The U.S. special forces who were sent into Syria to carry out the rescue mission did not find the hostages at the location where the military thought they were being held. Officials who confirmed the failed rescue last week said the U.S. was continuing to seek out intelligence on the other hostages’ whereabouts.

Administration officials have said a concern for Obama in seeking to take out the Islamic State inside Syria is the prospect that such a move could unintentionally help embattled Syrian President Bashar Assad. A top Syrian official said Monday any U.S. airstrikes without consent from Syria would be considered an aggression.

The Islamic State is among the groups seeking Assad’s ouster, along with rebel forces aided by the U.S.

The White House on Monday tried to tamp down the notion that action against the Islamic State could bolster Assad, with Earnest saying, “We’re not interested in trying to help the Assad regime.” However, he acknowledged that “there are a lot of cross pressures here.”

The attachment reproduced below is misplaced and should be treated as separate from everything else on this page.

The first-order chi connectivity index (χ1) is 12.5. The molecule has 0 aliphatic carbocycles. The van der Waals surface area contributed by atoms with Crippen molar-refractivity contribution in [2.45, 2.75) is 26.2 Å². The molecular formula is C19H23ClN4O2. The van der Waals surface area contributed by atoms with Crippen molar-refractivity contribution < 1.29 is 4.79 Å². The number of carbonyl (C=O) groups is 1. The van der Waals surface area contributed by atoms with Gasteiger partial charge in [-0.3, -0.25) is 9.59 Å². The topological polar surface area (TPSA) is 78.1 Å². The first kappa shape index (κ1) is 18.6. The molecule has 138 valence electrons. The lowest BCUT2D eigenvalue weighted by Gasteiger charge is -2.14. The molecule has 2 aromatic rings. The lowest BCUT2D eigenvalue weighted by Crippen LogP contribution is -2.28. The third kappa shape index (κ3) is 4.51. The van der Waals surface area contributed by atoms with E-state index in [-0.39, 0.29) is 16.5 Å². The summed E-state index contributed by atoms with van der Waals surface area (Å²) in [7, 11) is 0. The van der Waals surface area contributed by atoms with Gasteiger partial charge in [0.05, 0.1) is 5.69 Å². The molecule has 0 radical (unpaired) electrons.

___

Pace reported from Washington.

TIME Infectious Disease

Liberia: Doctor Given Experimental Ebola Drug Dies

WEST AFRICA EBOLA
Graphic provides an update on the spread of the Ebola outbreak in West Africa AP

The experimental drug known as ZMapp has been tried in only six people

(MONROVIA, Liberia) — A Liberian doctor who received one of the last known doses of an experimental Ebola drug has died, officials said Monday. Separately, Canada said it has yet to send out an untested vaccine that the government is donating.